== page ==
Innocent Until Proven Guilty What It Really Means

Innocent until proven guilty; a legal principle

The phrase, innocent until proven guilty, is a widely misunderstood legal phrase. It is a principle of law, a legal instrument that should ensure fair trials. The police, the lawyers and judges should regard the accused as innocent and put the evidence to the test.

Scales of Justice
© Marco Uliana –

It is the prosecution and investigators who are on trial because they should never present a case to court until they have gathered irrefutable evidence. Irrefutable that is to the best of their knowledge. It is the prosecution who has to prove guilt and not the accused to prove innocence.

So why do I say it is widely misunderstood? It is widely misunderstood and often deliberately ‘misunderstood’, by critics of the media (particularly new media), barrack-room lawyers and criminal apologists. It constantly comes up in criticism of articles on this blog, but this blog is not a court of law, this blog is not part of the prosecution, this blog investigates and reports facts. Sometimes, as the Editor, I may give my opinion, but my opinion is expressed mainly in the comments, not the articles.

Innocent until proven guilty; a few examples

I will now illustrate this argument with a few examples, and for simplicity, I will continue to make the suspects masculine.

Imagine waking up at 3 am, and there is a stranger in your bedroom. He is putting your valuables into a sack. You tackle him and knock him out and call the police. Is he a burglar or is he not a burglar? Yes of course he is!

The second scenario; a neighbour enters your home and rapes your wife. You are not there, but she recognises him and tells you who it was. Your wife is an honest woman and does not tell lies. The police are called and make an arrest. Is your neighbour innocent or guilty? GUILTY! You know the answers

The answer to both those scenarios is guilty! You see the legal principle of innocent until proven guilty is not fact, it is a presumption. The victims know who the guilty are, witnesses also know who is guilty, and the perpetrator knows he is guilty.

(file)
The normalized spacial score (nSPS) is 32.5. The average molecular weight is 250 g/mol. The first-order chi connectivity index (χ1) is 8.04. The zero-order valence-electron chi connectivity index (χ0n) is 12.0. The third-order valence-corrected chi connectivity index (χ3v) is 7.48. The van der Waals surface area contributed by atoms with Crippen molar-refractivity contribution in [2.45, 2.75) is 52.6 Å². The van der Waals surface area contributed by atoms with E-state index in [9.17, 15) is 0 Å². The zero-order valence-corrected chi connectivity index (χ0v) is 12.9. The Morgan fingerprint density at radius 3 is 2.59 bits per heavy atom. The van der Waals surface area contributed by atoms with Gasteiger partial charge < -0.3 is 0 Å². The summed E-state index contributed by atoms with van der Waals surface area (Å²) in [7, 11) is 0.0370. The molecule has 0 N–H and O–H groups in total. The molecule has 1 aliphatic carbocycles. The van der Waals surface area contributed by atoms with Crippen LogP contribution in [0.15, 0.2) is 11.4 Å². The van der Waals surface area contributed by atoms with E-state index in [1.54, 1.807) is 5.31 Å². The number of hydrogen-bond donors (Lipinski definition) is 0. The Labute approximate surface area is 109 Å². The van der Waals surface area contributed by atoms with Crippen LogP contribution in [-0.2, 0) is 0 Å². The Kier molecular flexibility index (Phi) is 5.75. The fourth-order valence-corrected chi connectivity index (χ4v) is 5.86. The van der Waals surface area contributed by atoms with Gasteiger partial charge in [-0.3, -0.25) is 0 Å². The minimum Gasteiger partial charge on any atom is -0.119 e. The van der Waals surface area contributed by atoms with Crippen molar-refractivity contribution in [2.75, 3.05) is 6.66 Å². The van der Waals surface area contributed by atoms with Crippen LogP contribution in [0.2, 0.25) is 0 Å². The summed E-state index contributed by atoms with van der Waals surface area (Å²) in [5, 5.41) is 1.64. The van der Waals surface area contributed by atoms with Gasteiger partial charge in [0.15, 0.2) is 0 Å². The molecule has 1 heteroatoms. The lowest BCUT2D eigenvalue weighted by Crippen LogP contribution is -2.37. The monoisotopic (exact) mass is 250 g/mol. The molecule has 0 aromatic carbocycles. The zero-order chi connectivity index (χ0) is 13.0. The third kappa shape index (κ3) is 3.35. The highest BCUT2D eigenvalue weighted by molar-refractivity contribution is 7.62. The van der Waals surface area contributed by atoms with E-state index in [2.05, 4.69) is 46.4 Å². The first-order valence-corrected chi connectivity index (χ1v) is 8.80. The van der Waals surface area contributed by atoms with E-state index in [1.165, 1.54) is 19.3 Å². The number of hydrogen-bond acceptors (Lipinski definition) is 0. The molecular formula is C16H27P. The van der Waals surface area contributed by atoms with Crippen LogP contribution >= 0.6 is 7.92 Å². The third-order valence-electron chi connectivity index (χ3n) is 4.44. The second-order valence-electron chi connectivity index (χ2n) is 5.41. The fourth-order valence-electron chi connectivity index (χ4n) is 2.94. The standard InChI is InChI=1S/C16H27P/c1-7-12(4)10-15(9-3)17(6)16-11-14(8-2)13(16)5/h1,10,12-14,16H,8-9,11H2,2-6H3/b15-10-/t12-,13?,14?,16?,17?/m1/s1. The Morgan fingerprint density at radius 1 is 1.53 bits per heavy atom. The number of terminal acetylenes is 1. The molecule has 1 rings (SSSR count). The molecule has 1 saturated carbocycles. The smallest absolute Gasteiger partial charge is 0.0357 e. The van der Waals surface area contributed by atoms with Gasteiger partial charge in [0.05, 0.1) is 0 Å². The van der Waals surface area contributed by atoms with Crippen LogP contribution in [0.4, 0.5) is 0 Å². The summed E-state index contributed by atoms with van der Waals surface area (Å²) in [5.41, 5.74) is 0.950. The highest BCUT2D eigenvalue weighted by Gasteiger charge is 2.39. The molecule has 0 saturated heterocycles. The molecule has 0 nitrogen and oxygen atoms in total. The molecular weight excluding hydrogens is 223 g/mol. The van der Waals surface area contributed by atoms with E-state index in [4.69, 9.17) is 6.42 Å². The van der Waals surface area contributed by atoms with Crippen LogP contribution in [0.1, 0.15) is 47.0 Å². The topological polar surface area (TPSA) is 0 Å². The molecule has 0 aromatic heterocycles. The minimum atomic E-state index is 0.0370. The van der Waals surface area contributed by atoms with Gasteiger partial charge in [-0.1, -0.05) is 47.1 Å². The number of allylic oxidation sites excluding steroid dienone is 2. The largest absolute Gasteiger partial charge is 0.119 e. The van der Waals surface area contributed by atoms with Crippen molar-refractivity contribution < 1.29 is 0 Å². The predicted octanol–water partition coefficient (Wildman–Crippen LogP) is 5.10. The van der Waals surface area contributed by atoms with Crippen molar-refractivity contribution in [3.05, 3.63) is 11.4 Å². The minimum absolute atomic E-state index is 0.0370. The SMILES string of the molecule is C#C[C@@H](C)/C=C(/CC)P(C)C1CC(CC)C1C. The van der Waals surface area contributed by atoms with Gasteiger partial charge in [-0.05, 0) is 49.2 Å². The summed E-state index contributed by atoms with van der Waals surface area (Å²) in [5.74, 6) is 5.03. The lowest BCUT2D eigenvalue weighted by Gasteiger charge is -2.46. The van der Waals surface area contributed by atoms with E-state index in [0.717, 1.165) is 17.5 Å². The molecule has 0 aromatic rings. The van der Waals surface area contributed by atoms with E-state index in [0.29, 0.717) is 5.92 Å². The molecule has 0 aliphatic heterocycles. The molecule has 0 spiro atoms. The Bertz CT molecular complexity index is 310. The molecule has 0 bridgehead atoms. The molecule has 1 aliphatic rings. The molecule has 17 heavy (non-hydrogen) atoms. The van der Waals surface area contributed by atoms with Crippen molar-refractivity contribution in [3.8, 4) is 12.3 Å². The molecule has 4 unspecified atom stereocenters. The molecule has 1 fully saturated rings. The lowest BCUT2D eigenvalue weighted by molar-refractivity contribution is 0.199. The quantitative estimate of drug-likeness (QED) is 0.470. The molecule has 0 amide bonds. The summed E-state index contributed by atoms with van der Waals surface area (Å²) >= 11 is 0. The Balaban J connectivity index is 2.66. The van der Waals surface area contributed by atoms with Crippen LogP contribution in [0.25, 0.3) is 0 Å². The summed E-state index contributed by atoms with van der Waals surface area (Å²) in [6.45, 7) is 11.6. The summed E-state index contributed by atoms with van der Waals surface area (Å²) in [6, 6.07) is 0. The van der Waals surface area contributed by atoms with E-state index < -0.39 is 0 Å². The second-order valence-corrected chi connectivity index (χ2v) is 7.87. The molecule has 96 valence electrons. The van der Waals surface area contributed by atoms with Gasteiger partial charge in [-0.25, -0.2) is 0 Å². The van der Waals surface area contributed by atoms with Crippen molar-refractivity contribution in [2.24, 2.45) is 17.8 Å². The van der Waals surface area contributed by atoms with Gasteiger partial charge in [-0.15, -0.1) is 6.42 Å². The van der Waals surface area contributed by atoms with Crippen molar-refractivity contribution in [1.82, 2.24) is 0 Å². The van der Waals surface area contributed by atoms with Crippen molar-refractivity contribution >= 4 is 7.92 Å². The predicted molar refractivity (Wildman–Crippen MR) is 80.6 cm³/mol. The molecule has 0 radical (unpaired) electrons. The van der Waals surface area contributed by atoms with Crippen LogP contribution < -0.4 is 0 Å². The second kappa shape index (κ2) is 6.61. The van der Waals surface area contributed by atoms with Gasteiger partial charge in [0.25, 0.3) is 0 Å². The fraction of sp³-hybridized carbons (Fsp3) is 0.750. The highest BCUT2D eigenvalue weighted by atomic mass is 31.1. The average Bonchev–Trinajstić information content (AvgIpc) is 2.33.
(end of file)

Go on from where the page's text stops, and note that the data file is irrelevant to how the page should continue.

The accused must be presumed innocent until proven guilty, so that the investigators and prosecutors gather evidence and present that evidence to the court and prove beyond reasonable doubt that the accused is indeed guilty of the offence. That is the basis of a fair trial.

The presumption of innocence does apply to news reporting as well of course. However, what if a witness writes the report or a video shows the incident in indisputable detail? What if documents are available that proves guilt? Is it wrong in those circumstances to report the accused as guilty? I don’t think so, providing that the report does not prejudice the fairness of the trial.

How many innocents who could have been saved?

If the Internet had been available 50-years ago, many victims of Jimmy Savile, the MP Cyril Smith, ex-Prime Minister Edward Heath and ‘Lord’ Alistair McAlpine would have been saved from their abuse. This is why I interpret the rules less strictly than the mainstream media (MSM), they can’t publish a word without a lawyer passes it. Except, of course, they are willing to overstep the mark when hacking a dead girl’s mobile phone.